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Thursday, April 14, 2005

A serious word about Nazis

We've had a lot of fun with Nazis on this site and I don't want any of my younger readers to get the impression that Nazism is fun or something to try at home. Nazism isn't cool guys, and you'll just wind up getting hurt.

That disclaimer aside, I shouldn’t let too much time pass before I comment on it, something I do all too often with this little blog, but I was kind of disturbed by the 40 year sentence imposed on white supremacist leader Matthew Hale, the Chicago area supervillain PreppieNazi. Matt Hale was sentenced to 40 years in prison for conspiring to murder a Chicago judge, the same judge whose family was killed, many months later in an unrelated incident. Hale is an undeniably bad person, an enemy of freedom, as W would say. And conspiring to murder people is a bad thing, for which you should indeed go to prison.

But here’s the thing, I think he’s completely innocent. At least that’s the impression I got from scanning the press reports at the time of the trial and since. The evidence was basically recordings of him with his “security chief” who was a government mole saying things like this:

GOVERNMENT MOLE: So we should kill that judge right?

PREPPIENAZI: Hmm…What was that you were saying earlier about how Jews are bloodsuckers? I really agreed with that.

The prosecutor pretty much admitted what a flimsy case it was, and openly said that Hale was a shifty operator and the jury had to read between the lines to see the true nefarious intent. Now, I’m no fancy big city lawyer (like Fritz) but that really isn’t my understanding of how it’s supposed to work. It’s supposed to be beyond a shadow of a reasonable doubt. What it’s really about is wanting someone to blame for the Benjamin Smith murder spree and the recent Lefkow killings, the killers in both cases are dead, but we’ve got this guy who’s alive and an asshole so let him rot and maybe people will think we’ve done something about the racial injustices in our society by taking a bold anti-Neo Nazi stand.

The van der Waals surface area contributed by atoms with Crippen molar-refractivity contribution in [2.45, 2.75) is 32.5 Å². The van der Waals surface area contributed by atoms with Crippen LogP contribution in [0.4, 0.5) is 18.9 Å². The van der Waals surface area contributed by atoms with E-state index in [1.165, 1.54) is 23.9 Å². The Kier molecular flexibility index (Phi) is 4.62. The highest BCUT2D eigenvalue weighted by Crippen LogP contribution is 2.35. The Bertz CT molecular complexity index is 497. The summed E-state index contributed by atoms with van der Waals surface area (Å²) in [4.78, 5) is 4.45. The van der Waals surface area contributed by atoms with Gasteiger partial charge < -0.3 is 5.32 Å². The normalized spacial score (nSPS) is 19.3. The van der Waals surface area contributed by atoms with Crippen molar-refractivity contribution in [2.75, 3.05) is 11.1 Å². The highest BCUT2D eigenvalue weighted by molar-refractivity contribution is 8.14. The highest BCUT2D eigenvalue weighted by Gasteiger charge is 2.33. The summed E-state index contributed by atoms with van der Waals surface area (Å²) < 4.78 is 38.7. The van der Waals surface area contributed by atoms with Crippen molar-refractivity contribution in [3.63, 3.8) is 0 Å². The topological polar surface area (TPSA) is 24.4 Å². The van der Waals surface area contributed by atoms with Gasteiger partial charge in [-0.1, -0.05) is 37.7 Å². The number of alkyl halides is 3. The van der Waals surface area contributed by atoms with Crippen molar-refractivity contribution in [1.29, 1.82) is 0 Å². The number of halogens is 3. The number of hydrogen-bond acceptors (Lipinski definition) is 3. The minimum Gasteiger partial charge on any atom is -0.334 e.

Absent any real evidence of his guilt in the alleged conspiracy, it seems an awful lot like we’re sending someone to prison for his beliefs. We’re not supposed to do that. These jackasses get off on fantasies of martyrdom and persecution and we’re feeding those fantasies by incarcerating him. Truthfully, I think it is indeed possible that he encouraged the psychotic Smith to kill, cynically knowing he’d be safe, and able to reap the rewards of the publicity in the aftermath. I may think that, but I can’t prove it, and neither could the Justice Department, which is why they trumped up the Lefkow thing.

My idealism about America comes from a number of corny sources, not the least of which, as always, is DC Comics. Superheroes know how important it is to Get the Bad Guys, but they also know that there’s a Right and a Wrong Way to do it. The good guys Play by the Rules. This is taken to rather absurd extremes in comics, like Batman or someone really should have killed the Joker by now, but in general, I believe playing by the rules is a sound principle. It is in fact synonymous with having principles. We defend the rights of those we hate and that’s what makes Us different from Them and all that clichéd but true stuff.

I have to admit I felt kind of sorry for him when he pleaded the injustice of the sentence, but I’m such a bleeding heart I remember feeling sorry for Jeffrey Dahmer.

I have the night off from Macbeth tonight, the first night off in a really long time. I think I might traipse through a bookstore. I haven’t done that in ages. For an extended period anyway…

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Replies: 4 comments

It reminds me of the Simpsons bit where Sideshow Bob says "I'm in prison for a crime I didn't even commit! Attempted murder, what is that? Do they give the Nobel Prize for 'attempted chemistry'?"

I'm sure that the lawyer referenced in this post will be truly touched at being referenced in such a positive manner!

But to the issues. I agree that the Hale sentencing seems motivated by the man's despicable beliefs. 40 years is a sentence usually reserved for truly heinous criminals who go beyond conspiracy and actually bring the crime to fruition. (Leaving aside the fact that conspiracy is, in fact a crime - there are actual murderers who get out in less time than 40 years.)

This underscores my whole problem with the understandable but misguided effort to punish "hate crimes." There is no practical way to convict someone of such a crime without getting inside their head and figuring out what they think, and then proceeding to judgment from there. This opens the door to a slippery slope which could result in the punishment of any number of belief systems thought to be disagreeable by the majority. And what is popularly held to be "disagreeable" can change fairly quickly. The Hale sentence will likely be reduced on appeal, but unfortunately white supremacists will have themselves a martyr for the forseeable future.

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